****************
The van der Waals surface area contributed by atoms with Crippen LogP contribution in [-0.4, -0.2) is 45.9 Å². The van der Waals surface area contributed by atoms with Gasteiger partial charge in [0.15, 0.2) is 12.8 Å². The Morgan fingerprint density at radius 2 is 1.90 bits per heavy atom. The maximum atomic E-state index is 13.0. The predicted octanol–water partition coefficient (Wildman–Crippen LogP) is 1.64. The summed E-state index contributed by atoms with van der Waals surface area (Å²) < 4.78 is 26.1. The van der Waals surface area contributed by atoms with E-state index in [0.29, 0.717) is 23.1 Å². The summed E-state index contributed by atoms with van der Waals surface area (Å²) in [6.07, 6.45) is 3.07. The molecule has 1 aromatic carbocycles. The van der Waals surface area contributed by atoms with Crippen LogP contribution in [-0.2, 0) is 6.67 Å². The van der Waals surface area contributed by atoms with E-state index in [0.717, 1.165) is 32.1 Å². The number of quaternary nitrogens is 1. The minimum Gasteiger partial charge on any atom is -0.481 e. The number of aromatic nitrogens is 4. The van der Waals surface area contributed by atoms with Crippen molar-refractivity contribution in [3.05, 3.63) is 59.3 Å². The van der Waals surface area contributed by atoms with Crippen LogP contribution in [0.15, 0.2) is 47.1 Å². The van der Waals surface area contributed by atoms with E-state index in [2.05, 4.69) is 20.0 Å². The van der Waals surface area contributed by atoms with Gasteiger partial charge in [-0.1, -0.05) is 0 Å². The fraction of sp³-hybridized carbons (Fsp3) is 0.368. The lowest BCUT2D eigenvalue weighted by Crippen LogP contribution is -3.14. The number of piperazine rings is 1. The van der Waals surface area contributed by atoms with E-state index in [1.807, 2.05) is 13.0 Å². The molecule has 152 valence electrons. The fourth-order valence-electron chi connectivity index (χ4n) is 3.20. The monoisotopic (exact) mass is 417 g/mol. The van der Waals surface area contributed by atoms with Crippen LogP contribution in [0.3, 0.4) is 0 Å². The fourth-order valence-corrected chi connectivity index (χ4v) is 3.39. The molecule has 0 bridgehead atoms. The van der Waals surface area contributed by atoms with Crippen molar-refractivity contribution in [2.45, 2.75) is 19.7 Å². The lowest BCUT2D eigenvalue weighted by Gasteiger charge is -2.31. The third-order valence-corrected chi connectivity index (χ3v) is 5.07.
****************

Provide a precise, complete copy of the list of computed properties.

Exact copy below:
The van der Waals surface area contributed by atoms with Crippen LogP contribution in [-0.4, -0.2) is 45.9 Å². The van der Waals surface area contributed by atoms with Gasteiger partial charge in [0.15, 0.2) is 12.8 Å². The Morgan fingerprint density at radius 2 is 1.90 bits per heavy atom. The maximum atomic E-state index is 13.0. The predicted octanol–water partition coefficient (Wildman–Crippen LogP) is 1.64. The summed E-state index contributed by atoms with van der Waals surface area (Å²) < 4.78 is 26.1. The van der Waals surface area contributed by atoms with E-state index in [0.29, 0.717) is 23.1 Å². The summed E-state index contributed by atoms with van der Waals surface area (Å²) in [6.07, 6.45) is 3.07. The molecule has 1 aromatic carbocycles. The van der Waals surface area contributed by atoms with Crippen LogP contribution in [-0.2, 0) is 6.67 Å². The van der Waals surface area contributed by atoms with E-state index in [0.717, 1.165) is 32.1 Å². The number of quaternary nitrogens is 1. The minimum Gasteiger partial charge on any atom is -0.481 e. The number of aromatic nitrogens is 4. The van der Waals surface area contributed by atoms with Crippen molar-refractivity contribution in [3.05, 3.63) is 59.3 Å². The van der Waals surface area contributed by atoms with Crippen LogP contribution in [0.15, 0.2) is 47.1 Å². The van der Waals surface area contributed by atoms with E-state index in [2.05, 4.69) is 20.0 Å². The van der Waals surface area contributed by atoms with Gasteiger partial charge in [-0.1, -0.05) is 0 Å². The fraction of sp³-hybridized carbons (Fsp3) is 0.368. The lowest BCUT2D eigenvalue weighted by Crippen LogP contribution is -3.14. The number of piperazine rings is 1. The van der Waals surface area contributed by atoms with E-state index in [1.807, 2.05) is 13.0 Å². The molecule has 152 valence electrons. The fourth-order valence-electron chi connectivity index (χ4n) is 3.20. The monoisotopic (exact) mass is 417 g/mol. The van der Waals surface area contributed by atoms with Crippen LogP contribution in [0.3, 0.4) is 0 Å². The fourth-order valence-corrected chi connectivity index (χ4v) is 3.39. The molecule has 0 bridgehead atoms. The van der Waals surface area contributed by atoms with Crippen molar-refractivity contribution in [2.45, 2.75) is 19.7 Å². The lowest BCUT2D eigenvalue weighted by Gasteiger charge is -2.31. The third-order valence-corrected chi connectivity index (χ3v) is 5.07.